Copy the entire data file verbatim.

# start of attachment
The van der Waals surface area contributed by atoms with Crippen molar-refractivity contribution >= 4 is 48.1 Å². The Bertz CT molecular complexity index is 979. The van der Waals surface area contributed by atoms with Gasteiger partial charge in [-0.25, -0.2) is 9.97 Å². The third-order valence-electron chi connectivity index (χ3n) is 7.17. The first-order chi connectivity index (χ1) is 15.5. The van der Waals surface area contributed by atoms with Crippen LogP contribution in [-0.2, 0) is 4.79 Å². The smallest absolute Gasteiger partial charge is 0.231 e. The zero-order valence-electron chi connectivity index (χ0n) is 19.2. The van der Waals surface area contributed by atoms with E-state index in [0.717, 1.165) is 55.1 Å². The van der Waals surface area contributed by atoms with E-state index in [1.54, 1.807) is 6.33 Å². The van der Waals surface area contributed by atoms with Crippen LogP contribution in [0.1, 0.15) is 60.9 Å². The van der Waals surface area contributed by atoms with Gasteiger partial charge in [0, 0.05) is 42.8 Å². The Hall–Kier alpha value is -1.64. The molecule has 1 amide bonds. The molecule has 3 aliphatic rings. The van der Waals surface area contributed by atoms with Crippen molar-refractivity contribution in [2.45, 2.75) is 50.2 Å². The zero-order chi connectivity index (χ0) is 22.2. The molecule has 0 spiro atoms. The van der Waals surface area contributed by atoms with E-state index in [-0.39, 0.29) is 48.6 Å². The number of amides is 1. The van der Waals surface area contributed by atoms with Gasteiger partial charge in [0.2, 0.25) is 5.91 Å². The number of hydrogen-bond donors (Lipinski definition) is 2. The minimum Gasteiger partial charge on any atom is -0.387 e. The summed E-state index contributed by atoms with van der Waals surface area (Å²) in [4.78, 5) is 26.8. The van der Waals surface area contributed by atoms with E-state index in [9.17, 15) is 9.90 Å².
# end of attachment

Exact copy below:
The van der Waals surface area contributed by atoms with Crippen molar-refractivity contribution >= 4 is 48.1 Å². The Bertz CT molecular complexity index is 979. The van der Waals surface area contributed by atoms with Gasteiger partial charge in [-0.25, -0.2) is 9.97 Å². The third-order valence-electron chi connectivity index (χ3n) is 7.17. The first-order chi connectivity index (χ1) is 15.5. The van der Waals surface area contributed by atoms with Crippen LogP contribution in [-0.2, 0) is 4.79 Å². The smallest absolute Gasteiger partial charge is 0.231 e. The zero-order valence-electron chi connectivity index (χ0n) is 19.2. The van der Waals surface area contributed by atoms with E-state index in [0.717, 1.165) is 55.1 Å². The van der Waals surface area contributed by atoms with E-state index in [1.54, 1.807) is 6.33 Å². The van der Waals surface area contributed by atoms with Crippen LogP contribution in [0.1, 0.15) is 60.9 Å². The van der Waals surface area contributed by atoms with Gasteiger partial charge in [0, 0.05) is 42.8 Å². The Hall–Kier alpha value is -1.64. The molecule has 1 amide bonds. The molecule has 3 aliphatic rings. The van der Waals surface area contributed by atoms with Crippen molar-refractivity contribution in [2.45, 2.75) is 50.2 Å². The zero-order chi connectivity index (χ0) is 22.2. The molecule has 0 spiro atoms. The van der Waals surface area contributed by atoms with E-state index in [-0.39, 0.29) is 48.6 Å². The number of amides is 1. The van der Waals surface area contributed by atoms with Gasteiger partial charge in [0.2, 0.25) is 5.91 Å². The number of hydrogen-bond donors (Lipinski definition) is 2. The minimum Gasteiger partial charge on any atom is -0.387 e. The summed E-state index contributed by atoms with van der Waals surface area (Å²) in [4.78, 5) is 26.8. The van der Waals surface area contributed by atoms with E-state index in [9.17, 15) is 9.90 Å².